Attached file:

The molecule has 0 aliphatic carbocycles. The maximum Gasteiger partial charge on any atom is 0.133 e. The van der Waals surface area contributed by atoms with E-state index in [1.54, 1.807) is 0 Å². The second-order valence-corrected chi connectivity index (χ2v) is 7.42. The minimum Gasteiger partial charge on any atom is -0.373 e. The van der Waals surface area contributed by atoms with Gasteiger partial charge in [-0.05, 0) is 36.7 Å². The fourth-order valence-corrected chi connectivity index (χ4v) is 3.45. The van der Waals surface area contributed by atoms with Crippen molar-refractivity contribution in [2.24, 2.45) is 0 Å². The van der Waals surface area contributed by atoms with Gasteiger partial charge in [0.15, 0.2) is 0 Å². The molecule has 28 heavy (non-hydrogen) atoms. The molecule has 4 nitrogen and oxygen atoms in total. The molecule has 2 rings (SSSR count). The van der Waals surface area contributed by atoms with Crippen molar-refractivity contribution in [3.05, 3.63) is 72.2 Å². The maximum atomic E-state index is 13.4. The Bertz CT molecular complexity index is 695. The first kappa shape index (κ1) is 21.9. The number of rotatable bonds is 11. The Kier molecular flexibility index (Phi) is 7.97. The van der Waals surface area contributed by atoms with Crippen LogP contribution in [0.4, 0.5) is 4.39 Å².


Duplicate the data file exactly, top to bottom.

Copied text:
The molecule has 0 aliphatic carbocycles. The maximum Gasteiger partial charge on any atom is 0.133 e. The van der Waals surface area contributed by atoms with E-state index in [1.54, 1.807) is 0 Å². The second-order valence-corrected chi connectivity index (χ2v) is 7.42. The minimum Gasteiger partial charge on any atom is -0.373 e. The van der Waals surface area contributed by atoms with Gasteiger partial charge in [-0.05, 0) is 36.7 Å². The fourth-order valence-corrected chi connectivity index (χ4v) is 3.45. The van der Waals surface area contributed by atoms with Crippen molar-refractivity contribution in [2.24, 2.45) is 0 Å². The van der Waals surface area contributed by atoms with Gasteiger partial charge in [0.15, 0.2) is 0 Å². The molecule has 28 heavy (non-hydrogen) atoms. The molecule has 4 nitrogen and oxygen atoms in total. The molecule has 2 rings (SSSR count). The van der Waals surface area contributed by atoms with Crippen molar-refractivity contribution in [3.05, 3.63) is 72.2 Å². The maximum atomic E-state index is 13.4. The Bertz CT molecular complexity index is 695. The first kappa shape index (κ1) is 21.9. The number of rotatable bonds is 11. The Kier molecular flexibility index (Phi) is 7.97. The van der Waals surface area contributed by atoms with Crippen LogP contribution in [0.4, 0.5) is 4.39 Å².